"I am against the equality between men and woman. If women are equal to men, they are going to lose a lot."
Perhaps unsurprisingly, many women's organisations have demanded the abolition of the ministry of women's affairs after the minister adopted a position against, rather than for, women's rights.
Human rights, including women's rights, are a litmus test for democracy. Statements by senior officials, including the prime minister himself, show that – contrary to what some Iraqis had hoped for – the "liberators" have actually set the conditions for the continuity of injustice. And that, in turn, gives rise to extremism.

Disclaimer

Articles published on this site do not necessarily reflect the opinion of WSIUI or its members


المقالات المنشورة على هذا الموقع لا تعكس بالضرورة آراء منظمتنا أو أعضاء منظمتنا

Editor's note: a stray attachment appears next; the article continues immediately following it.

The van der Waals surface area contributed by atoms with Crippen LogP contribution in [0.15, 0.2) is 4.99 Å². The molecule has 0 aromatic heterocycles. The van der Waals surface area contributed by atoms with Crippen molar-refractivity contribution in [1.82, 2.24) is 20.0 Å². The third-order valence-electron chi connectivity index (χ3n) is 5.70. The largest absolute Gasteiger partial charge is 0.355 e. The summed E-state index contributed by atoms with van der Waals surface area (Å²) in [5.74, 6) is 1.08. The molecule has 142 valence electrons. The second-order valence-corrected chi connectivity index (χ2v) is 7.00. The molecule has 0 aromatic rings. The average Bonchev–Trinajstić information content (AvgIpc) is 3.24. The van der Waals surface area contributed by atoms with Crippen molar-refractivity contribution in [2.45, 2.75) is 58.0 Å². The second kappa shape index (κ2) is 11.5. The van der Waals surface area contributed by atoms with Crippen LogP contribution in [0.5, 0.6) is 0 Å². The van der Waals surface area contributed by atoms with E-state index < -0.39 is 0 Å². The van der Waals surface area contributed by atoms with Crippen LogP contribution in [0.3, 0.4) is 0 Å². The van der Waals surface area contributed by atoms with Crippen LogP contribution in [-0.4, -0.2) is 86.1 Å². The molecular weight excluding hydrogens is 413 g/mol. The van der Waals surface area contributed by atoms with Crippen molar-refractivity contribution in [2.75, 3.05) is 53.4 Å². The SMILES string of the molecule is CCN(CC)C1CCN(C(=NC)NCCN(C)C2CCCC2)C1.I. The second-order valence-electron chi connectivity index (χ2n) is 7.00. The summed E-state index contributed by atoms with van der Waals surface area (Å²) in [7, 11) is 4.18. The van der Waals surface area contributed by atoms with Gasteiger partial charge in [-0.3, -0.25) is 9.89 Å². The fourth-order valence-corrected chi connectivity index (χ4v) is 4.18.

Samarra Minrate built in 852 AD

Samarra Minrate built in 852 AD
Building of 1 500 massive police station !
From the angle of the photo, it is possible to calculate that the complex is being built at E 396388 N 3785995 (UTM Zone 38 North) or Lat. 34.209760° Long. 43.875325°, to the west of the Malwiya (Spiral Minaret), and behind the Spiral Cafe.
While the point itself may not have more than Abbasid houses under the ground, it is adjacent to the palace of Sur Isa, the remains of which can be seen in the photo. While the initial construction might or might not touch the palace, accompanying activities will certainly spread over it.Sur Isa can be identified with the palace of al-Burj, built by the
Abbasid Caliph al-Mutawakkil, probably in 852-3 (Northedge, Historical Topography of Samarra, pp 125-127, 240). The palace is said to have cost 33 million dirhams, and was luxurious. Details are given by al-Shabushti, Kitab al-Diyarat.
Samarra was declared a World Heritage site by UNESCO at the end of June. The barracks could easily have been built elsewhere, off the archaeological site.--
Alastair Northedge Professeur d'Art et d'Archeologie Islamiques UFR d'Art et d'Archeologie
Universite de Paris I (Pantheon-Sorbonne) 3, rue Michelet, 75006 Paris
tel. 01 53 73 71 08 telecopie : 01 53 73 71 13 Email :
Alastair.Northedge@univ-paris1.fr ou anorthedge@wanadoo.fr